By: Janet Ruth Heller
Illustrated by: Ben Hodson
Publisher: Sylvan Dell Publishing
Publication Date: March 2007
Reviewed by: Ellen Feld
Review Date: November 2010
The moon was “round and full” and she loved to dance across the sky at night, laughing and smiling “as she twirled her skirts.” While the moon normally danced in the sky when it was dark, one time she danced during the day, right across the face of the sun. The sun was quite angry at this unexpected interruption and he insulted the moon as he told her to go away.
The moon was very sorry for what she had done. Apologizing to the sun, the moon stopped dancing and quietly went away, gradually getting smaller and smaller until “she was just a sliver of her former self.”
A comet saw how dejected the moon looked and went to her to see what was wrong. The comet suggested that the moon find Round Arms, a woman who might be able to help the moon. Round Arms was a very smart woman who showed the moon just how important she was to the creatures of the Earth.
This is a sweet tale that tackles two unrelated topics beautifully. Young readers will learn about the phases of the moon as they see the moon change from a full, round moon to a small sliver, and then back to her former full-sized self. There are also three pages at the back of the book explaining the various phases of the moon. The other theme of the book is how to deal with bullies as the moon is insulted by the sun and must learn to deal with her hurt feelings. As with the moon phases, there is a page at the back of the book discussing bullies and suggestions on how to deal with them.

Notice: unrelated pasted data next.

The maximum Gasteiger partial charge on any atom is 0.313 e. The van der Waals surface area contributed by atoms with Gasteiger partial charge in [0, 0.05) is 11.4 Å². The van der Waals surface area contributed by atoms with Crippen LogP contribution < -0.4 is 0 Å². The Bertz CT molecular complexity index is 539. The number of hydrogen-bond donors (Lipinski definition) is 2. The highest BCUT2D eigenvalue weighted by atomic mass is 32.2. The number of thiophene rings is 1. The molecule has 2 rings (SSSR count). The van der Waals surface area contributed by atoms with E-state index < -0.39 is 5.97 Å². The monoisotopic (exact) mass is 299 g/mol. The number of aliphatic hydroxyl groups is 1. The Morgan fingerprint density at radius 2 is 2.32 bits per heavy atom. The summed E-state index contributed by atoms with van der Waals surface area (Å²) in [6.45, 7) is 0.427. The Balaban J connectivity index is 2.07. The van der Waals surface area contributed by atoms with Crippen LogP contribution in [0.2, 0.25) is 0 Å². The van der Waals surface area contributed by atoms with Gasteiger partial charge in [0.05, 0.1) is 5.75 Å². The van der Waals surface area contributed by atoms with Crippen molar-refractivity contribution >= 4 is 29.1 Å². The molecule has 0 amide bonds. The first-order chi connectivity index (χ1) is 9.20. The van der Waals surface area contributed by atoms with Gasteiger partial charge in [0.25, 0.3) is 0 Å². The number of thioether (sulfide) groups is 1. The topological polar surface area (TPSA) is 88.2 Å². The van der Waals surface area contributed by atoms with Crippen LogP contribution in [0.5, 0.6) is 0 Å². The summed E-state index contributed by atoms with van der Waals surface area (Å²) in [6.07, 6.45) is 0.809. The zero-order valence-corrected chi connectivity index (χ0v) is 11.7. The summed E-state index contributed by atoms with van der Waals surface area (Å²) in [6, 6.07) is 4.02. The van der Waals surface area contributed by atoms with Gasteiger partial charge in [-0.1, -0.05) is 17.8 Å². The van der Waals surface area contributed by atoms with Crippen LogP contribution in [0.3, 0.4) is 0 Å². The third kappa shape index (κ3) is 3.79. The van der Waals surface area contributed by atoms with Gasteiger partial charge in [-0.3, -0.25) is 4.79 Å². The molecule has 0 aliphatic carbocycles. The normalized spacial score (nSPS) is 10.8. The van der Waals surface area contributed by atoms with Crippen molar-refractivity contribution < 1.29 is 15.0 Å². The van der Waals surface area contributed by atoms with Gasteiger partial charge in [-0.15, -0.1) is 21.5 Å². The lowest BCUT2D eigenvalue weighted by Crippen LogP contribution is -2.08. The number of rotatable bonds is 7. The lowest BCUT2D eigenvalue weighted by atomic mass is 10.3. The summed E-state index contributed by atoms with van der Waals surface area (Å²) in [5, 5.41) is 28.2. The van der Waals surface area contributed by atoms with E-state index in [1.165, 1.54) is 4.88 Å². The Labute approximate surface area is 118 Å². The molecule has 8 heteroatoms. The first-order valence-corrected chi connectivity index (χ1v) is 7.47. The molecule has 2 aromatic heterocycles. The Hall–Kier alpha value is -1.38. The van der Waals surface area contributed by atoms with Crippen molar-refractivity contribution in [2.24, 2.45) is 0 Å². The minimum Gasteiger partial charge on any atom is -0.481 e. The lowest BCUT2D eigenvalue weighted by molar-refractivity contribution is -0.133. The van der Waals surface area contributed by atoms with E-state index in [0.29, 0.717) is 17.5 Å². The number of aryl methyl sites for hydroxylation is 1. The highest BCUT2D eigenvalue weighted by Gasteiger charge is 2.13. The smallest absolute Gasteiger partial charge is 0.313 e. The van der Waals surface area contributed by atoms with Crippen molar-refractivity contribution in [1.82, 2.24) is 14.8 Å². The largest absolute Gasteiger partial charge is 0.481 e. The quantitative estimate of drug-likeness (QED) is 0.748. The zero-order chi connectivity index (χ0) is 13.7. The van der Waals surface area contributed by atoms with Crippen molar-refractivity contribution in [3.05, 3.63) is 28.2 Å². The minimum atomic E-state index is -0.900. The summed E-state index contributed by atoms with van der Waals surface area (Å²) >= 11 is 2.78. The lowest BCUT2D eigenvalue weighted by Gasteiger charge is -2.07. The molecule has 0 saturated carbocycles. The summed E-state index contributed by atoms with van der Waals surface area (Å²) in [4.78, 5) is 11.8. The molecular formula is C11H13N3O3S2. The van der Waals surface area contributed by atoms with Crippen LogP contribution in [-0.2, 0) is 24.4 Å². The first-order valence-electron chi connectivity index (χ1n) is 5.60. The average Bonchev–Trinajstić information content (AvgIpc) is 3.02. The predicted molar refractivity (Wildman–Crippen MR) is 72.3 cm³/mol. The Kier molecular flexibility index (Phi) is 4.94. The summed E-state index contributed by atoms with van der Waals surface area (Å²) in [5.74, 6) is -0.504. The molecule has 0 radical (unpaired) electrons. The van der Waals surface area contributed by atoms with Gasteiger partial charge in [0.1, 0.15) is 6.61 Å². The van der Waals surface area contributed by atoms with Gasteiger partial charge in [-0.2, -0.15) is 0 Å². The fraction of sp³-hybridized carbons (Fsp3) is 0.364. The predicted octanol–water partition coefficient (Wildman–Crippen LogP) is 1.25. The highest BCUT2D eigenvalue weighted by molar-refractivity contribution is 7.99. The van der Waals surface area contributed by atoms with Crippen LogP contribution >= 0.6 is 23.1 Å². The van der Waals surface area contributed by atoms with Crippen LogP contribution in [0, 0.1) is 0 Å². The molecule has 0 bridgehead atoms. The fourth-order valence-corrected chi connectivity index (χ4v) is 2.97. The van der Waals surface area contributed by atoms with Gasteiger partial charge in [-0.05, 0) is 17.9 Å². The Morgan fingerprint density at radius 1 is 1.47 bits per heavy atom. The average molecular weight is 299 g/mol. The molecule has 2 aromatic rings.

Written in the style of a Native American folktale (note that it is not an authentic Native American legend), the story is a blend of storytelling mixed with simple lessons. The artwork perfectly matches the Native American theme and is bright and captivating. The book has won numerous awards for both the story and artwork and is likely to become a favorite of many children.
Quill says: A sweet book that wonderfully blends storytelling and education.